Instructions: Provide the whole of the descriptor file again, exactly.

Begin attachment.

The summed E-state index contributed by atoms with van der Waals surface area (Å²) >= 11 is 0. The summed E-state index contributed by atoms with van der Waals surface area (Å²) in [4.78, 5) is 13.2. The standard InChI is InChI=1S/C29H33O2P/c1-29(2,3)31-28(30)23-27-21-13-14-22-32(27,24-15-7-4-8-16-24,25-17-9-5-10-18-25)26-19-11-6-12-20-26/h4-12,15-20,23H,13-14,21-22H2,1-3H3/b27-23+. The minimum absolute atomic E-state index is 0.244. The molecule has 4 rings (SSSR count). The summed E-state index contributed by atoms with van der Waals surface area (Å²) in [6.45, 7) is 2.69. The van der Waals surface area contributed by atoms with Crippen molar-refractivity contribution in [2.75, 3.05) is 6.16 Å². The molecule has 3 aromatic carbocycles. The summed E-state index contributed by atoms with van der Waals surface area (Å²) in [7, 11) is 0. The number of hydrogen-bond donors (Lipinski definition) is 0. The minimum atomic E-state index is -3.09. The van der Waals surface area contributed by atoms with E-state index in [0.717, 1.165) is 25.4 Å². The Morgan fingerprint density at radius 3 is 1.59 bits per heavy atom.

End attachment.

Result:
The summed E-state index contributed by atoms with van der Waals surface area (Å²) >= 11 is 0. The summed E-state index contributed by atoms with van der Waals surface area (Å²) in [4.78, 5) is 13.2. The standard InChI is InChI=1S/C29H33O2P/c1-29(2,3)31-28(30)23-27-21-13-14-22-32(27,24-15-7-4-8-16-24,25-17-9-5-10-18-25)26-19-11-6-12-20-26/h4-12,15-20,23H,13-14,21-22H2,1-3H3/b27-23+. The minimum absolute atomic E-state index is 0.244. The molecule has 4 rings (SSSR count). The summed E-state index contributed by atoms with van der Waals surface area (Å²) in [6.45, 7) is 2.69. The van der Waals surface area contributed by atoms with Crippen molar-refractivity contribution in [2.75, 3.05) is 6.16 Å². The molecule has 3 aromatic carbocycles. The summed E-state index contributed by atoms with van der Waals surface area (Å²) in [7, 11) is 0. The number of hydrogen-bond donors (Lipinski definition) is 0. The minimum atomic E-state index is -3.09. The van der Waals surface area contributed by atoms with E-state index in [0.717, 1.165) is 25.4 Å². The Morgan fingerprint density at radius 3 is 1.59 bits per heavy atom.